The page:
NURS FPX 3200 Assessment 3 Should We Withhold Life Support? The Mr. Martinez Case

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Should We Withhold Life Support? The Mr. Martinez Case

NURS FPX 3200 Assessment 3 Attempt 1 Should We Withhold Life Support? The Mr. Martinez Case

The question of withholding life support often arises during critical settings. However, how to respect such decisions and exercise this right in life support remains unclear (Robertsen et al., 2020). Moreover, the ethical principles dealing with life support suggests withholding actions, but it becomes extremely difficult in real situations when doctors and patient go through such a moral conundrum (Graham, 2020). It is evident from the surveys that health care professionals withdraw and withhold life support regularly, and they consider these interventions ethically equivalent, and they recommend intervention based on prognosis meantime they also consider patients’ wishes to be most important in deciding life support measures (Rubio et al., 2018). In the given case of Mr. Martinez, a seventy-five-year-old chronic obstructive pulmonary disease patient is in the hospital because of an upper respiratory tract infection. He and his wife had requested that CPR not be performed should he require it. However, accidentally his oxygen volume increases, and now he faces a critical condition that can be only solved once the paramedic intervenes. Earlier Mr. Martinez and his wife left a note of DNR, but right now intervention is necessary. Chronic conditions like Mr. Martinez’s carry a lot of moral weight in moral ethics whether to go with the physician’s decision or with the patient.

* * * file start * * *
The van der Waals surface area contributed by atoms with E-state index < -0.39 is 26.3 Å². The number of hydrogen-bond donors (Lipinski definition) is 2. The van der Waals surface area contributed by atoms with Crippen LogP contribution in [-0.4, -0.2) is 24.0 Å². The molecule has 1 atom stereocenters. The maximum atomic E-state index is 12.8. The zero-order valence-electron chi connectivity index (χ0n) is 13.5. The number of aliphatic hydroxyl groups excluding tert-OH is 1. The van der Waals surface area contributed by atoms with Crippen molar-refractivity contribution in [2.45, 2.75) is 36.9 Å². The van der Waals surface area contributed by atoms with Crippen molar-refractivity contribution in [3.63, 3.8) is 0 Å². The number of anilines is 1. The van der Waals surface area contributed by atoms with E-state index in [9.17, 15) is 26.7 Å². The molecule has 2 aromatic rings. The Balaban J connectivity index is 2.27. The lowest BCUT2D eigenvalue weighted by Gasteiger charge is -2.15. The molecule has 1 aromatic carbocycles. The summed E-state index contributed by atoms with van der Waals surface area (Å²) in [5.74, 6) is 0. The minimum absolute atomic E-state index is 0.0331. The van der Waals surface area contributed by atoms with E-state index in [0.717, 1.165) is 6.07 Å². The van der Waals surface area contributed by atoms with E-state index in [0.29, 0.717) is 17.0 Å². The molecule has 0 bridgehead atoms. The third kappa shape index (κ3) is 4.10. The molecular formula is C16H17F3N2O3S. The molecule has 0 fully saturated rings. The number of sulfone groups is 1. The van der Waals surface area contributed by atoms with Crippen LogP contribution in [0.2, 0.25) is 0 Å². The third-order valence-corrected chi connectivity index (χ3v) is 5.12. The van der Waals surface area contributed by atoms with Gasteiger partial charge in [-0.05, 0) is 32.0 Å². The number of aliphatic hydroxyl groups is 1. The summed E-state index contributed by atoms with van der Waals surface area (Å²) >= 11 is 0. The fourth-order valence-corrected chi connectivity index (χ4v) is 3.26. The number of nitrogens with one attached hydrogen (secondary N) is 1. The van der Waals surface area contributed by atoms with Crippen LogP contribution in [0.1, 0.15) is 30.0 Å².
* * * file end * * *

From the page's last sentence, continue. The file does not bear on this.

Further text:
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Ethical Principles When Considering Limiting Life Support

Ethical Issues in Health Care

While overseeing a patient’s health, healthcare provider often faces disagreements about treatment decisions, access to resources, and waiting lists these challenges can pose ethical dilemmas (Gebreheat & Teame, 2021). Ethical challenges do not have the same consequences as unlawful action. For example, if healthcare providers face the challenge of the emergency room, then they are not required by any law to speed up the process, but it becomes ethical responsibility to discuss such concerns with other officials. There are more grave ethical issues in health care these are:

Do-not-resuscitate order

This order is written by a doctor, and it contains instructions for healthcare providers not to perform (CPR) cardiopulmonary resuscitation if the patient heart stops or stops breathing. The DNR doesn’t have instructions on other treatments and can be considered after taking consent from the patient. The ethical concern arises when it becomes unclear whether the patient was involved while taking such decisions (Morley et al., 2020).

Doctor and Patient Confidentiality

Violating patient confidentiality may have grave ethical and legal consequences for healthcare providers (Torabi et al., 2018). Withholding or giving away patient information can sometimes harm patients and it is against the ethics of healthcare providers.

Malpractice and Negligence